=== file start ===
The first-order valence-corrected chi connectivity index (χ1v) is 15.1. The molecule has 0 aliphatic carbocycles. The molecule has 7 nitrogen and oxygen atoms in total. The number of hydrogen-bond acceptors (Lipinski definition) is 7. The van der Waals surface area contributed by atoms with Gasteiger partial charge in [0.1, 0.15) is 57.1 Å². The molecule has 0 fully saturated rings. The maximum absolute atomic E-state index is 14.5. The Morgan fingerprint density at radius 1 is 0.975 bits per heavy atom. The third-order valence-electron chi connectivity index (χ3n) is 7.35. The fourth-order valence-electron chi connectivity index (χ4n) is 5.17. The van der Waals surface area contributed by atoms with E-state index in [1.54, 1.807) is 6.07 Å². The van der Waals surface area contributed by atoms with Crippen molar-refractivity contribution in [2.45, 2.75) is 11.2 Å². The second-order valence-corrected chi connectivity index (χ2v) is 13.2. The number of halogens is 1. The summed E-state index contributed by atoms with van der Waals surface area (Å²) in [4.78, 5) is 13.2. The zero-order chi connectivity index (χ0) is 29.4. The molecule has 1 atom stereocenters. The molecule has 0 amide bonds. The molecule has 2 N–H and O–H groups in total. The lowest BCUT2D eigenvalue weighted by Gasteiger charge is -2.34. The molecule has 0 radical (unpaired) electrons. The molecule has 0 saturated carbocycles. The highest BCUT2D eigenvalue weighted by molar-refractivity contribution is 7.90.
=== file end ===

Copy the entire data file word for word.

The first-order valence-corrected chi connectivity index (χ1v) is 15.1. The molecule has 0 aliphatic carbocycles. The molecule has 7 nitrogen and oxygen atoms in total. The number of hydrogen-bond acceptors (Lipinski definition) is 7. The van der Waals surface area contributed by atoms with Gasteiger partial charge in [0.1, 0.15) is 57.1 Å². The molecule has 0 fully saturated rings. The maximum absolute atomic E-state index is 14.5. The Morgan fingerprint density at radius 1 is 0.975 bits per heavy atom. The third-order valence-electron chi connectivity index (χ3n) is 7.35. The fourth-order valence-electron chi connectivity index (χ4n) is 5.17. The van der Waals surface area contributed by atoms with E-state index in [1.54, 1.807) is 6.07 Å². The van der Waals surface area contributed by atoms with Crippen molar-refractivity contribution in [2.45, 2.75) is 11.2 Å². The second-order valence-corrected chi connectivity index (χ2v) is 13.2. The number of halogens is 1. The summed E-state index contributed by atoms with van der Waals surface area (Å²) in [4.78, 5) is 13.2. The zero-order chi connectivity index (χ0) is 29.4. The molecule has 1 atom stereocenters. The molecule has 0 amide bonds. The molecule has 2 N–H and O–H groups in total. The lowest BCUT2D eigenvalue weighted by Gasteiger charge is -2.34. The molecule has 0 radical (unpaired) electrons. The molecule has 0 saturated carbocycles. The highest BCUT2D eigenvalue weighted by molar-refractivity contribution is 7.90.